Indeed, it is increasingly clear that post-war American policy interventions in India, such as its advocacy of the ‘Green Revolution’ have been largely responsible for creating the compounding environmental disasters that underlie the currently ongoing farmers’ protests. These protests are said to be the largest in human history, yet the government of Prime Minister Narendra Modi remains unmoved in its determination to impose a set of laws that will benefit mega-corporations that are close to his party. 

India’s failure to adequately address its air pollution problem is a grim portent for the future: it suggests that the country will be similarly unable to deal with other aspects of the intensifying planetary crisis, such as climate change. It is perfectly clear now that India’s government, and its political class, have been captured by corporate interests to such a degree that they have become incapable of acting in the public interest. 

Amitav Ghosh 

January 27, 2021


‘Powershift’ by Zorawar Daulet Singh

January 24, 2021 in Uncategorized | Comments (0)

Given recent developments, few will deny that the increasingly adversarial relationship between India and China is one of the most important factors in the emerging geopolitics of the 21st century. Zorawar Daulet Singh’s Powershift; India-China Relations In A Multipolar World (MacMillan, India, 2020), is therefore a timely addition to the literature on a subject of compelling urgency.

            Daulet Singh’s most interesting contribution lies, I think, in his analysis of the larger geopolitical picture, particularly in his examination of the Sino-Indian relationship through the contrasting perspectives of two of the founding fathers of strategic theory: Alfred Thayer Mahan (1840-1914), who believed that strategic power depended on the control of the oceans; and Halford Mackinder (1861 – 1947) who saw the Eurasian heartland as the ‘geopolitical pivot of history’, on which strategic dominance depended. ‘India’s geostrategy,’ writes Daulet Singh, ‘is being contested by two somewhat competing images: the Mackinder image – or the idea that continental spaces are what really matter in power politics – and the Mahanian image – or the idea that maritime spaces in the seas are what ultimately account for the power of states.’ (185)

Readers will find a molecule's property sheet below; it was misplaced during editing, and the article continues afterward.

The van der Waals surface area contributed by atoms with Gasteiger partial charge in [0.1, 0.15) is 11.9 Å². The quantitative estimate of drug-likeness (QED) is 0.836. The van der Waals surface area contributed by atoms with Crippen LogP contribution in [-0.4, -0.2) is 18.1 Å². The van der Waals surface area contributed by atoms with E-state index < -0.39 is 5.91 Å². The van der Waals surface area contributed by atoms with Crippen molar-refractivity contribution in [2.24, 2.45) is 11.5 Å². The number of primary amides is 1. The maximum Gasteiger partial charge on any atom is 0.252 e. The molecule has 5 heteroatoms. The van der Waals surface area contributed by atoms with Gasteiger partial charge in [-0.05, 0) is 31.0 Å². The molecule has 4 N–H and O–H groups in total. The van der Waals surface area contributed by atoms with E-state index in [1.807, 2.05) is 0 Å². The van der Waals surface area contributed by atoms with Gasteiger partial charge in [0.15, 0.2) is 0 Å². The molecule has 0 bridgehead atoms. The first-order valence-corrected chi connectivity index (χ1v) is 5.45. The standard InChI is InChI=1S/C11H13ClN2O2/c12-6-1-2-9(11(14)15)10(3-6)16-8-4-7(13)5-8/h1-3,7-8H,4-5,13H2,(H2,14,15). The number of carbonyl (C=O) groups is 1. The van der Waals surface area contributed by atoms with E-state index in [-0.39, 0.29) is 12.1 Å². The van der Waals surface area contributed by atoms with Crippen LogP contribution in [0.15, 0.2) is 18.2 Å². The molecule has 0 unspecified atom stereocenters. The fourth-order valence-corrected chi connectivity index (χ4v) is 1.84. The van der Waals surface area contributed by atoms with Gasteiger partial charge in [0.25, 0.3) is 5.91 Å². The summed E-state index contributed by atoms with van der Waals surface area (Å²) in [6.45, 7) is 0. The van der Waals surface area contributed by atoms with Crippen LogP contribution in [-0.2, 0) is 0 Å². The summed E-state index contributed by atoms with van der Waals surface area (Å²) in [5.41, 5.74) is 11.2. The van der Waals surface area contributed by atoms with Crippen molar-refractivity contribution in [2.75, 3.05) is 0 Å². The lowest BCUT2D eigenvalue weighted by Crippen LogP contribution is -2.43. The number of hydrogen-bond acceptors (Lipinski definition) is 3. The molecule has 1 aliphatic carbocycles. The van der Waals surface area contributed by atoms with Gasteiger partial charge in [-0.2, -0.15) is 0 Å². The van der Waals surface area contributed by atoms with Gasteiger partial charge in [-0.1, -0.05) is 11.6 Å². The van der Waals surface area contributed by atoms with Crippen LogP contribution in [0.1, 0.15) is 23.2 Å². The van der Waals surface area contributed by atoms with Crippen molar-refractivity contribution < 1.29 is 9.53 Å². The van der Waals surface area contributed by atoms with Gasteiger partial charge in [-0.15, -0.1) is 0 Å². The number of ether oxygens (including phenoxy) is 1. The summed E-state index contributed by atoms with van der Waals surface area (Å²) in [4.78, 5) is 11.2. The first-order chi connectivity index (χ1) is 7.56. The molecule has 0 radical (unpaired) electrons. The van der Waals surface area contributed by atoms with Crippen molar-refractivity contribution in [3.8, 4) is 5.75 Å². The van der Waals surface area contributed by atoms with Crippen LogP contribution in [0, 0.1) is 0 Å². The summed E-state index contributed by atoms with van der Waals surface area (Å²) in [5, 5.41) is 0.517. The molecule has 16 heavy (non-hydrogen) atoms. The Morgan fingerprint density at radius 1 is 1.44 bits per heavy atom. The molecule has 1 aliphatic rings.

After Independence India’s leadership adopted a Mahanian view of maritime power, a vision that was essentially borrowed from the Anglosphere. ‘In the 1950s,’ writes Daulet Singh, ‘India’s first Prime Minister Jawaharlal Nehru had remarked, ‘To be secure on land, we must be supreme at sea’. This assertion reflected an uncritical acceptance of an old British adage despite a vastly different geopolitical context. Separated from continental great powers, the British and Americans could shape the balance of power at sea without worrying about their land frontiers.’ (198). But this Mahanian view, Daulet Singh points out, is completely inadequate to India’s current circumstances: ‘For India, continental geopolitics can never be compensated by a maritime geostrategy.’(198).

            In terms of global geopolitics what is truly epochal about the rise of China is that it has begun to move the locus of strategic power away from the oceans and back to the continental heart of Eurasia. This is indeed the aim of the Belt and Road Initiative, which inaugurates, for the first time in five hundred years, a strategic shift initiated by a non-Western power. In opposing this initiative, Daulet Singh suggests, India has more to lose than to gain: ‘India’s main concern has been that the BRI is designed to stamp China’s geopolitical dominance. Some argue that such a fear might be misplaced for “all great infrastructure and  connectivity ventures – throughout history – have altered the prevailing geoeconomics matrix, and hence the resulting geopolitical balance. While the geopolitical effects are short-lived, the geo-economic benefits survive over time”. Or put simply, new trading linkages eventually trump geopolitics.’(242)

            In cutting itself off from a major geo-political and geo-economic shift, Daulet Singh suggests, it is India that risks isolation within its region: ‘In an ideal world, a South Asia in splendid isolation, and, an India with the economic and institutional capacities might have produced an order for the entire region. But India’s internal preoccupations, a lop-sided growth model with a weak state, and, China’s rise has exposed the idea of South Asia as an exclusive sphere of influence. It is no longer a viable venture.’ (253).